Mike And The Mechanics: “The Living Years” – Philosophical Reflections

I recently stumbled upon a song that I’d forgotten about, “The Living Years” by Mike and the Mechanics. The group formed in 1985 as a side project of Mike Rutherford, one of the founding members of the band Genesis. The song was written by Rutherford and B. A. Robertson after both of their fathers died, and shortly before Robertson’s son was born. (Rutherford wrote about his father in this article in the Guardian.) According to Wikipedia, “The song was a chart hit around the world, topping the US Billboard Hot 100 on 25 March 1989,[2] and reaching No.1 in Canada and Australia and No.2 in the UK. It spent four weeks at No. 1 on the US Adult Contemporary chart. The music video and lyrics are below, followed by a brief commentary.

“The Living Years”
Every generation

Blames the one before
And all of their frustrations
Come beating on your door

I know that I’m a prisoner
To all my Father held so dear
I know that I’m a hostage
To all his hopes and fears
I just wish I could have told him in the living years

Crumpled bits of paper
Filled with imperfect thought
Stilted conversations
I’m afraid that’s all we’ve got

You say you just don’t see it
He says its perfect sense
You just can’t get agreement
In this present tense
We all talk a different language
Talking in defence

Say it loud, say it clear
You can listen as well as you hear
It’s too late when we die
To admit we don’t see eye to eye

So we open up a quarrel
Between the present and the past
We only sacrifice the future
It’s the bitterness that lasts

So Don’t yield to the fortunes
You sometimes see as fate
It may have a new perspective
On a different day
And if you don’t give up, and don’t give in
You may just be OK.

Say it loud, say it clear
You can listen as well as you hear
It’s too late when we die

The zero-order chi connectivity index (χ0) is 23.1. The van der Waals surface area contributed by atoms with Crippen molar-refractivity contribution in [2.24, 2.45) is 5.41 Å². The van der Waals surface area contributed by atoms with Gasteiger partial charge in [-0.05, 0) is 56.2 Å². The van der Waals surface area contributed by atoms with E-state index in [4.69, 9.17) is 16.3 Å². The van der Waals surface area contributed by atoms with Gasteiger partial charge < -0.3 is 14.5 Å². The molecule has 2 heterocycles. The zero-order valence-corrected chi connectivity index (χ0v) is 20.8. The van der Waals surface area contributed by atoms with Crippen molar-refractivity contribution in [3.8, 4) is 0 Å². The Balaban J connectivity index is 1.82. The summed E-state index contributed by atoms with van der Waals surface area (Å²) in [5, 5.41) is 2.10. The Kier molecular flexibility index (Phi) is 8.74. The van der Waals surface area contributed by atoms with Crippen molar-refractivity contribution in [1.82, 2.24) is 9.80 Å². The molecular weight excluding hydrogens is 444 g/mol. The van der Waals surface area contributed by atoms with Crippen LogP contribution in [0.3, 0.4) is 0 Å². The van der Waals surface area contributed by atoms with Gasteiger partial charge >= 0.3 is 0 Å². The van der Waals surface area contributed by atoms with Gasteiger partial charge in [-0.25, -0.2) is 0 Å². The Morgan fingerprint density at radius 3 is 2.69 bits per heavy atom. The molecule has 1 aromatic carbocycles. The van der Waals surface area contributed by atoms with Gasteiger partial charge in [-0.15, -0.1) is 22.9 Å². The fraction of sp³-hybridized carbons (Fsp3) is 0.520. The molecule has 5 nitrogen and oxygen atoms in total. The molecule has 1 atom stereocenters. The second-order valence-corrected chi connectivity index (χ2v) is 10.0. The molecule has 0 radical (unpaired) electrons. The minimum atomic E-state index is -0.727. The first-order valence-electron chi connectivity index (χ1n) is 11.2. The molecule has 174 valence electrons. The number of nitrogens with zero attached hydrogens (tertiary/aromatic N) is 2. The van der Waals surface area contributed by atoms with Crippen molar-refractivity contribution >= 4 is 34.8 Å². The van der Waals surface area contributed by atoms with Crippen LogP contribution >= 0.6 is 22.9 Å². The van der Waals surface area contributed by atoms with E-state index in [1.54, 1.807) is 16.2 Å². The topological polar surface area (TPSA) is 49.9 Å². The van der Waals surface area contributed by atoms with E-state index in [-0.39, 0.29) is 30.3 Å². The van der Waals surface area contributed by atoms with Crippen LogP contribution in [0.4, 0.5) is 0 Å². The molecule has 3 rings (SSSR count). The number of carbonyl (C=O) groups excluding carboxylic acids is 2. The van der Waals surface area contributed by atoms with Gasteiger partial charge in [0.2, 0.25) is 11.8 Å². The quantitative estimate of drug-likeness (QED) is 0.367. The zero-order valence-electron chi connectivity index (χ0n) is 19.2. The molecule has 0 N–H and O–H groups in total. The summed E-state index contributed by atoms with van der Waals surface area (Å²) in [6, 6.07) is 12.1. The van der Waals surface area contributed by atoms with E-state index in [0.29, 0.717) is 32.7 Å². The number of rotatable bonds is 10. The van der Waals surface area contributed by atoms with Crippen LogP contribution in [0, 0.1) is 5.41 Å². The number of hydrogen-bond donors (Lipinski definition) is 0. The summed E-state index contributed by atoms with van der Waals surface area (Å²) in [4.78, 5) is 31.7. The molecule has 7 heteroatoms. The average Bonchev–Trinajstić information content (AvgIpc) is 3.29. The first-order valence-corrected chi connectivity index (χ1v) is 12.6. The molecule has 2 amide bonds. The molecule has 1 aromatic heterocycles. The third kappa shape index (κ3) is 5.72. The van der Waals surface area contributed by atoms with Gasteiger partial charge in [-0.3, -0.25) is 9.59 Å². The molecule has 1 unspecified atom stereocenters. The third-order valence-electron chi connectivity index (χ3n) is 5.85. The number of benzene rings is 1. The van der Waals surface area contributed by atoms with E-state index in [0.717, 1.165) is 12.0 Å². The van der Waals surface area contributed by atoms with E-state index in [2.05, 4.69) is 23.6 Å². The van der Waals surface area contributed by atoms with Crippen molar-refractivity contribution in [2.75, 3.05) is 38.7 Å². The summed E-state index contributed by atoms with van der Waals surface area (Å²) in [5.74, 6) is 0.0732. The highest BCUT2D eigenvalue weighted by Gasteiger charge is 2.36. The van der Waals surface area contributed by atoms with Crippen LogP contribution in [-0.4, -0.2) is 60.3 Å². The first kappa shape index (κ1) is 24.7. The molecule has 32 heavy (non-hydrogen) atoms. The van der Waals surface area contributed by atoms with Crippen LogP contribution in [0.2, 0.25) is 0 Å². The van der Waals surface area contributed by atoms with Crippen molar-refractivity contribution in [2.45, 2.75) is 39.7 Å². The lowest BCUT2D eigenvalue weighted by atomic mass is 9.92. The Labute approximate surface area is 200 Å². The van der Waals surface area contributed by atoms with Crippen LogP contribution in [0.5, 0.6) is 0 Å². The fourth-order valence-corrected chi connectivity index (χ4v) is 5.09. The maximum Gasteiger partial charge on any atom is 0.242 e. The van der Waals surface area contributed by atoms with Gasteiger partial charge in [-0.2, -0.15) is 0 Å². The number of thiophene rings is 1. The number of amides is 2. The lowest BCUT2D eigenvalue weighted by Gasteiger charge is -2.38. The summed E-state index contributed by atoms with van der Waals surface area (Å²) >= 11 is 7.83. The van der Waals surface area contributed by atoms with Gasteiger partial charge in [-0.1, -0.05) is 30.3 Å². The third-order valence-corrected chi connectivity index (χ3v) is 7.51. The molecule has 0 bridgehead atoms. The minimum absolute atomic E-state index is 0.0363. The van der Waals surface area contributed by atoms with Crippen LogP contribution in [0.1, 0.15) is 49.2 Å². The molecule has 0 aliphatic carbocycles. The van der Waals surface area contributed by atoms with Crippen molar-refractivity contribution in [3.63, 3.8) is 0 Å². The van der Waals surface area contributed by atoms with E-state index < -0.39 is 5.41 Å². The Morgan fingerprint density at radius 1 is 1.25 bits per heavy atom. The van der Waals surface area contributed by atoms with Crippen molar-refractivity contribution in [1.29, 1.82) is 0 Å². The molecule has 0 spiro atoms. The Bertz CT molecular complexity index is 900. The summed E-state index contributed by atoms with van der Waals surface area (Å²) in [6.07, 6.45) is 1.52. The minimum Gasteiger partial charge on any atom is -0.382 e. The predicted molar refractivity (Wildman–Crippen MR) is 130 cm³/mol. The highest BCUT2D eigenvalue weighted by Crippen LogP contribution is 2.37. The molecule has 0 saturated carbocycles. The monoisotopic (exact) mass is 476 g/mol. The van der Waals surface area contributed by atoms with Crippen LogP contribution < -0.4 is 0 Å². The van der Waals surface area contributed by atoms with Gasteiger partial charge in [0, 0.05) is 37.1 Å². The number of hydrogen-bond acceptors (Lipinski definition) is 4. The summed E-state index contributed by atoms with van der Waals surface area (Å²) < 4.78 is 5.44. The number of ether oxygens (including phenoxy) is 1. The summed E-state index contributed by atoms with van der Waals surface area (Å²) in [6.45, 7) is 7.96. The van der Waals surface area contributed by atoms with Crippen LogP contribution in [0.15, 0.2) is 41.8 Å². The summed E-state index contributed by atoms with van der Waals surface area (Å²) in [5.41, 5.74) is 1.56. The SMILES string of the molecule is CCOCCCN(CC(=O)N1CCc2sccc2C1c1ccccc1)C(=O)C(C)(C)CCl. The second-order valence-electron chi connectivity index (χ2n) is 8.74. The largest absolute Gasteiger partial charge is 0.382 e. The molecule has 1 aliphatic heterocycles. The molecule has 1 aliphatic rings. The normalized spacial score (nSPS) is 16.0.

To admit we don’t see eye to eye

I wasn’t there that morning
When my Father passed away
I didn’t get to tell him
All the things I had to say

I think I caught his spirit
Later that same year
I’m sure I heard his echo
In my baby’s new-born tears
I just wish I could have told him in the living years

Say it loud, say it clear
You can listen as well as you hear
It’s too late when we die
To admit we don’t see eye to eye

Reflections – We do tend to blame those who went before us, especially our parents, for many of our problems. But children are quite similar to their parents. This realization should bring about understanding—our parents probably did the best they could, and we should appreciate that. Of course members of the older generations often assume that the new generation is “going all to hell.” The understanding needs to go both ways.

Clearly the composers of the song feel regret for not having said more to their fathers and for the misunderstandings and anger. This is the problem with bitterness—as many sages from Buddha to the present have noted—it really hurts those who are bitter. When we cease expecting perfection from our parents and our children, we will find more inner peace.

Forgiving those who hurt us doesn’t mean we approve of their actions. It means we are letting go of the past and journeying into a better future. It also means that though we were hurt and didn’t deserve it, we also hurt others even if unknowingly. It is part of human interaction to hurt and be hurt despite the best intentions. But we would live better if we could all forgive and not have lifelong anger and the regrets that follow from it. We would all do better to be less judgmental, especially if we have not walked in the other’s shoes.

What a beautiful song.

4 thoughts on “Mike And The Mechanics: “The Living Years” – Philosophical Reflections

  1. you could do an entire series on music philosophy. ive been in a discussion with a friend about our varying aesthetic sense being evidence that ‘choice’ and ‘free will’ are imaginary.

  2. there’s a song by a band called the hold steady with the lyrics “the sing-along songs will be our scriptures;” another song says “raise a toast to saint joe strummer//i think he might have been our only decent teacher.” these lines caught my attention when i first heard them, and have done so every subsequent time. in our epoch, most of us find more meaning, purpose, and spirituality in song lyrics than we do in ancient books. and even someone like me who still reads ancient books nevertheless feels the most transcendent listening to records from the last half-century. music really does speak to our souls, inasmuch as we can still speak of souls.

  3. Thanks for the comment Peter. And I agree, it does seem that music with good lyrics speaks to us in a way that prose cannot. JGM

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